On climate change:

In Laudato Si’, I call for a courageous and responsible effort to “redirect our steps” (ibid., 61), and to avert the most serious effects of the environmental deterioration caused by human activity. I am convinced that we can make a difference and I have no doubt that the United States – and this Congress – have an important role to play.

On poverty, technology and redistribution:

The fight against poverty and hunger must be fought constantly and on many fronts, especially in its causes. I know that many Americans today, as in the past, are working to deal with this problem.

It goes without saying that part of this great effort is the creation and distribution of wealth. The right use of natural resources, the proper application of technology and the harnessing of the spirit of enterprise are essential elements of an economy which seeks to be modern, inclusive and sustainable.

On the military industrial complex:

Why are deadly weapons being sold to those who plan to inflict untold suffering on individuals and society? Sadly, the answer, as we all know, is simply for money: money that is drenched in blood, often innocent blood.

On culture and the family:

At the risk of oversimplifying, we might say that we live in a culture which pressures young people not to start a family, because they lack possibilities for the future. Yet this same culture presents others with so many options that they too are dissuaded from starting a family.

At the end of the day, it wasn’t a transformative speech. Congress isn’t actually going to depolarize itself just because Pope Francis told it to — let alone pass a carbon tax or a basic income. President Obama isn’t going to let Congress cut off funding for Planned Parenthood just because the Pope suggested he should.  The Supreme Court isn’t going to abolish the death penalty just because the Pope told it to (especially since only four justices showed up to the speech, and noted pro-death penalty Catholics Antonin Scalia, Samuel Alito and Clarence Thomas weren’t among them).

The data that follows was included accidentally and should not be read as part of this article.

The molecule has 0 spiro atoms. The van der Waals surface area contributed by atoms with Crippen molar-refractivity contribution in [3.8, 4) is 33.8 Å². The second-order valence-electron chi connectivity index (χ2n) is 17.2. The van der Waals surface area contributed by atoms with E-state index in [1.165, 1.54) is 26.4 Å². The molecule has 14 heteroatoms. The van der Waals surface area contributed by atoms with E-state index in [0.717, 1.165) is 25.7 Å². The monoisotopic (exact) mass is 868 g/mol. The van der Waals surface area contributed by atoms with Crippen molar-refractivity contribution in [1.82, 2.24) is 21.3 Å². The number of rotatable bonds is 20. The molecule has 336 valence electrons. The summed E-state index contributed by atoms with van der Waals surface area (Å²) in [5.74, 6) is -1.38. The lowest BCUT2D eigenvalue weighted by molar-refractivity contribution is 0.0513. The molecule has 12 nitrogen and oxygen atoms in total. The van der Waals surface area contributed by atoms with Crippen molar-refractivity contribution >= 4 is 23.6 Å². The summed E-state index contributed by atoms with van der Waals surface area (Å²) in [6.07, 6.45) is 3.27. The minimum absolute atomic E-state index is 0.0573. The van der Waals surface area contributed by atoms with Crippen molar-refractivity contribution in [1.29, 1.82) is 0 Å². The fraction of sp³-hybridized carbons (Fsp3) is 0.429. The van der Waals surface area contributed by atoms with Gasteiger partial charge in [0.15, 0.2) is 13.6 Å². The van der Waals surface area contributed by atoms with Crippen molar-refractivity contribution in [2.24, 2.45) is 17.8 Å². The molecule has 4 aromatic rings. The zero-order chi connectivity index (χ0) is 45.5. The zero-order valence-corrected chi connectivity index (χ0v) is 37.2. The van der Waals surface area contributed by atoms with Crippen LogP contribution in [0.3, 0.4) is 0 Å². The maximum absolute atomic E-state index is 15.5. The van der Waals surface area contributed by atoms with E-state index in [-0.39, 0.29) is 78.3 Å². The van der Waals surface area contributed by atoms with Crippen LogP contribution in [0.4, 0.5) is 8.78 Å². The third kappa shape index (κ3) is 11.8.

But that doesn’t mean it didn’t matter. The Pope is a moral authority for over a billion people worldwide, including hundreds of thousands of Americans. And with that moral authority comes the power to shape narratives and priorities. So as uneasy as this non-believer may be about a religious figure commanding the kind of attention, respect and power that the Pope does, I welcome the fact that this particular Pope is making common cause on a number of issues that already have secular, moral justifications.

Here is the full video of Pope Francis’s address:


Jon Green graduated from Kenyon College with a B.A. in Political Science and high honors in Political Cognition. He worked as a field organizer for Congressman Tom Perriello in 2010 and a Regional Field Director for President Obama's re-election campaign in 2012. Jon writes on a number of topics, but pays especially close attention to elections, religion and political cognition. Follow him on Twitter at @_Jon_Green, and on Google+. .

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4 Responses to “Pope Francis’s address to Congress: Something for everyone, but more for the left”

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  2. slavdude says:

    I respect this Pope. And yet, the first canonization on U.S. soil was of a Catholic priest who didn’t always treat the indigenous inhabitants of what is now California with the respect Francis refers to.

  3. FLL says:

    The Pope’s opinions on marriage equality and reproductive rights are also the same points on which most American Catholics disagree with the Pope anyway. The Pope’s visit is definitely a net loss for conservatives.

  4. Don Chandler says:

    The House of Misrepresentation must be grumbling.